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It's Always Sunny In Philadelphia: “The Gang Dines Out”

Illustration for article titled iIts Always Sunny In Philadelphia/i: “The Gang Dines Out”
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Yeesh, “The Gang Dines Out” might as well been titled “The Gang Partially Digests An Episode Of Friends.” It seemed like this might have been some sort of attempt at putting a spin on sitcom tropes like “Ha ha, two male friends (and they are definitely not gay!) are acting like they’re married!” or “Ha ha, a woman is embarrassed to be seen dining alone and desperately tries to get people to appear to be her date!” or “Ha ha, a misunderstanding just keeps getting wackier and wackier because the wounded parties refuse to speak to each other!”

But if it was, it forgot to actually put a spin on them, and just ended up running through the paces of a really, really standard network sitcom. It didn’t feel like the show I’m used to at all. It was strange and boring, with barely any real laughs. (Those exceptions were almost entirely throwaway lines, too—Frank threatening to use his lobster as a weapon, Dee’s mention of her soldier ex’s love of jean shorts.)


So the Gang, divided into three separate parties—Mac and Dennis on their monthly dinner date, Charlie and Frank on their anniversary (-ish), and Dee solo because she has an expiring Groupon—coincidentally all end up at the fanciest restaurant in Philadelphia, which apparently both serves spaghetti and meatballs and takes Groupons, because that’s what fancy restaurants do. The comedy of manners that follows just reinforces that Sunny’s strengths lie in filling out the “Comedy of __________” Mad Libs with “extremes,” “outrage,” “cruelty,” “fake-blood projectile vomit,” “ostriches”—anything but “manners.”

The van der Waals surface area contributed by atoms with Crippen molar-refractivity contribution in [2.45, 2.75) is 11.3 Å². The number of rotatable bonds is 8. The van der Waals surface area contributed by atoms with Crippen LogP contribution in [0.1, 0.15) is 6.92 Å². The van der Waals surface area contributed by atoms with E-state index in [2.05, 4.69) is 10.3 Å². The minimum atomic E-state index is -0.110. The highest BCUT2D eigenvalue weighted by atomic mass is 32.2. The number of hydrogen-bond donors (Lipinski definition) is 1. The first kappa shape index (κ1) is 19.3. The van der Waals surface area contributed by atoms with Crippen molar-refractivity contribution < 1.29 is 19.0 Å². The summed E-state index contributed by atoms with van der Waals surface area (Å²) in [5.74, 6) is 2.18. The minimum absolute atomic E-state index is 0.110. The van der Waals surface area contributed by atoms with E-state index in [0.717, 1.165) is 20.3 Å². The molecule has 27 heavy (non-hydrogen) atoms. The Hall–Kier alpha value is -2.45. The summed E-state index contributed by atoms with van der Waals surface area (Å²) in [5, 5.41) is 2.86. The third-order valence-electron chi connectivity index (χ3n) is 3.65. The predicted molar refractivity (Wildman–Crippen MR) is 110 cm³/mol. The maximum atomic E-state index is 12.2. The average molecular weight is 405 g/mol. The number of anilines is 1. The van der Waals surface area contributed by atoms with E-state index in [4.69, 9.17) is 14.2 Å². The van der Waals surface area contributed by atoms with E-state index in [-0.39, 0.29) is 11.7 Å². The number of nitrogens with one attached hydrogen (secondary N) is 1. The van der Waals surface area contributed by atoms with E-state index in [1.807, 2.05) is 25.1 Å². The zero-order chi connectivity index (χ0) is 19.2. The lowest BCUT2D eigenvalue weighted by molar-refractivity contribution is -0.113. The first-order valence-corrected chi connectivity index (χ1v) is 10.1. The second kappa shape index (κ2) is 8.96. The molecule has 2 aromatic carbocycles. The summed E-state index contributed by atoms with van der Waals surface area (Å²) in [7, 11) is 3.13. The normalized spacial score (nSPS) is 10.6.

I just don’t have a lot to say about this episode except that it commits the cardinal sin of being boring pretty much the whole way through. Whether past episodes have succeeded or not, I’ve always gotten the feeling that they were at least trying. This one just felt like everyone involved with the script (writing credit is to Mehar Sethi of The Cleveland Show, who also did “How Mac Got Fat”) was hung over, so he cobbled together a few ’90s-sitcom plots, and called it a day. It’s especially striking how blah this episode is when you think about last week’s insane Dennis-in-the-sensory-deprivation-pod stuff.


But speaking of (and they are definitely not gay!), the hints about Mac being the only one still thinking he’s straight have gotten to the point where “hint” is no longer an appropriate word. I found Frank and Dennis’ attempts to grease the poor hostess’ palm/cleavage pretty lame as freestanding jokes, but they were immediately redeemed by Mac then putting his own tip directly into the waiter’s pants pocket. These last few episodes where Gang members have been pointedly rolling their eyes at Mac’s closetedness kind of had me fantasizing about a “Mac Comes Out” (or “Mac Goes To Reparative Therapy”—too much?) title card on the premiere of season nine—even more than Fat Mac, Gay Mac strikes me as a huge new potential well of material late in the game.

Stray Observations:

  • Seasons one through seven are now on Netflix Instant Watch.
  • The Mac/Charlie prolonged stare was weirdly enthralling, and I found their twin impulses to stand and bow pretty sweet.
  • Mac assuming that Dennis didn’t want to even out his wobbly chair with a book of matches because they might catch the chair on fire was a neat look at the way his thought process works.
  • “They hate America! They hate the troops! They hate the people who work the hardest for them! They turn them into janitors!”
  • Sambuca all around!

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